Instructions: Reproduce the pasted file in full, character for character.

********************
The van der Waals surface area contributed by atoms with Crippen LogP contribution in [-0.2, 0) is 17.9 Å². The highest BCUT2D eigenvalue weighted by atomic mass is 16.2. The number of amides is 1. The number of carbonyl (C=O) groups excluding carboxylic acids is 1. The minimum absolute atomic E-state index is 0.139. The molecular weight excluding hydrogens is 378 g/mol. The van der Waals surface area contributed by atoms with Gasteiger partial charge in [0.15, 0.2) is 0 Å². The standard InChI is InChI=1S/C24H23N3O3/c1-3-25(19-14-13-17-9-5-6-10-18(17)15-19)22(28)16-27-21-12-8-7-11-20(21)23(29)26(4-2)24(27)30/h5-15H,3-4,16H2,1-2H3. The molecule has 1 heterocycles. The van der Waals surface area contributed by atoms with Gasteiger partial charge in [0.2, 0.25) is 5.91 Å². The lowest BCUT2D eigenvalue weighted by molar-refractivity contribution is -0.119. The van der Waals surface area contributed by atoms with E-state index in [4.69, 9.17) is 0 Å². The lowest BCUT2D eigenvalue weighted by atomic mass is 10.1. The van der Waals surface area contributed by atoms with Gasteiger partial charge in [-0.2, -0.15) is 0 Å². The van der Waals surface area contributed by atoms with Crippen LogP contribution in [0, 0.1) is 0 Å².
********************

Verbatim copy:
The van der Waals surface area contributed by atoms with Crippen LogP contribution in [-0.2, 0) is 17.9 Å². The highest BCUT2D eigenvalue weighted by atomic mass is 16.2. The number of amides is 1. The number of carbonyl (C=O) groups excluding carboxylic acids is 1. The minimum absolute atomic E-state index is 0.139. The molecular weight excluding hydrogens is 378 g/mol. The van der Waals surface area contributed by atoms with Gasteiger partial charge in [0.15, 0.2) is 0 Å². The standard InChI is InChI=1S/C24H23N3O3/c1-3-25(19-14-13-17-9-5-6-10-18(17)15-19)22(28)16-27-21-12-8-7-11-20(21)23(29)26(4-2)24(27)30/h5-15H,3-4,16H2,1-2H3. The molecule has 1 heterocycles. The van der Waals surface area contributed by atoms with Gasteiger partial charge in [0.2, 0.25) is 5.91 Å². The lowest BCUT2D eigenvalue weighted by molar-refractivity contribution is -0.119. The van der Waals surface area contributed by atoms with E-state index in [4.69, 9.17) is 0 Å². The lowest BCUT2D eigenvalue weighted by atomic mass is 10.1. The van der Waals surface area contributed by atoms with Gasteiger partial charge in [-0.2, -0.15) is 0 Å². The van der Waals surface area contributed by atoms with Crippen LogP contribution in [0, 0.1) is 0 Å².